Hollywood is mourning 2 legends this morning.
Zombie meister George A. Romero passed away early Sunday at 77. Best known, of course, for the rise of zombies as movie monsters nearly 50 years ago, Romero would transition to television in the 80's with Tales From The Darkside & Monsters. As fellow blogger Sam Wilson notes in Mondo 70, Romero was not at all happy with how the undead have been portrayed in recent times, particularly in Robert Kirkman's smash hit comic book & TV series, The Walking Dead. Seems Romero felt insulted that he was invited to direct an episode or two of The Walking Dead, which, in his mind, went against his overall vision of zombies.
A day earlier, Oscar winner Martin Landau passed away at 89. Landau earned his award for Tim Burton's bio of "Ed Wood", opposite Johnny Depp. However, Landau is still remembered more for two iconic TV series. Landau was an original cast member of Mission: Impossible, alongside wife Barbara Bain, but left the series after three seasons. The Landaus would return in the 1975-7 sci-fi series, Space: 1999, their last regular series work.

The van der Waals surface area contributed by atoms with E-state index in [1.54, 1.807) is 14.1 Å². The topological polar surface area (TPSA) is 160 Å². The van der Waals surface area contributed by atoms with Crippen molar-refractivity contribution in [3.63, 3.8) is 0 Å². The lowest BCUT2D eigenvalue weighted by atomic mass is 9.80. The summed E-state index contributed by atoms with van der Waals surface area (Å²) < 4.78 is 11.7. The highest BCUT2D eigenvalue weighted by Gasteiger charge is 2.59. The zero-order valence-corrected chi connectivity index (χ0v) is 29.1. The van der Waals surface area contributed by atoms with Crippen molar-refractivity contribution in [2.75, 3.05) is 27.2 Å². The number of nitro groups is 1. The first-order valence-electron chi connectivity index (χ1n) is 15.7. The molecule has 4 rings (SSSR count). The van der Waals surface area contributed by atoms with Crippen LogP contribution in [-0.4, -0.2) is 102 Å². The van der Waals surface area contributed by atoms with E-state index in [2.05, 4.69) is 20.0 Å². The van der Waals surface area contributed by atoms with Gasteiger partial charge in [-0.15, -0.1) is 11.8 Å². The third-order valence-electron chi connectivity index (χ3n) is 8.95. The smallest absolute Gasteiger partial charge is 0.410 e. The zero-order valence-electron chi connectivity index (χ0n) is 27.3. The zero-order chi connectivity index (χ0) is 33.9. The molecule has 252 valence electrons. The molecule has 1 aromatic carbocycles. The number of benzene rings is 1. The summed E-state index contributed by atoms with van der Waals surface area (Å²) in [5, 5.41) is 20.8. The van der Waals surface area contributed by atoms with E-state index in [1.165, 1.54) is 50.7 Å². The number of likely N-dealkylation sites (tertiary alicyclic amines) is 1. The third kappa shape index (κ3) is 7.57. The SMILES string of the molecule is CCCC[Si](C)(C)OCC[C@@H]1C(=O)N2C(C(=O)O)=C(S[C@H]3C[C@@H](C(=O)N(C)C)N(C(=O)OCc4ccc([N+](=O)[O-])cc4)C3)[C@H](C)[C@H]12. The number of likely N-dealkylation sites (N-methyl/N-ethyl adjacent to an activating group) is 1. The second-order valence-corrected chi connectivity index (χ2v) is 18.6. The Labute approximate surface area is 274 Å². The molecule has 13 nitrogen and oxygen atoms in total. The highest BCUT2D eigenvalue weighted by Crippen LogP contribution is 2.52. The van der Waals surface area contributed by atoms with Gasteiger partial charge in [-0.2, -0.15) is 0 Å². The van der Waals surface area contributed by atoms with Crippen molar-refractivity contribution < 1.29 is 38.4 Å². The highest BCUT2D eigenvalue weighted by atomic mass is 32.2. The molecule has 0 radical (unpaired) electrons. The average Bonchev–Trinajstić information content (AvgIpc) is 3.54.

Landau won his Oscar on his third try, after being nominated in supporting roles in "Tucker: The Man & His Dream" and "Crimes & Misdemeanors" before scoring in 1994 for "Ed Wood". What you might not know is that Landau, at 17, began his career as an assistant to writer-artist Gus Edson on his comic strip, The Gumps.
Here's a clip from Mission: Impossible with guest star Steve Ihnat:
Landau was nominated for Emmy awards all three seasons he appeared on Mission, but didn't win.
Rest in peace, gentlemen.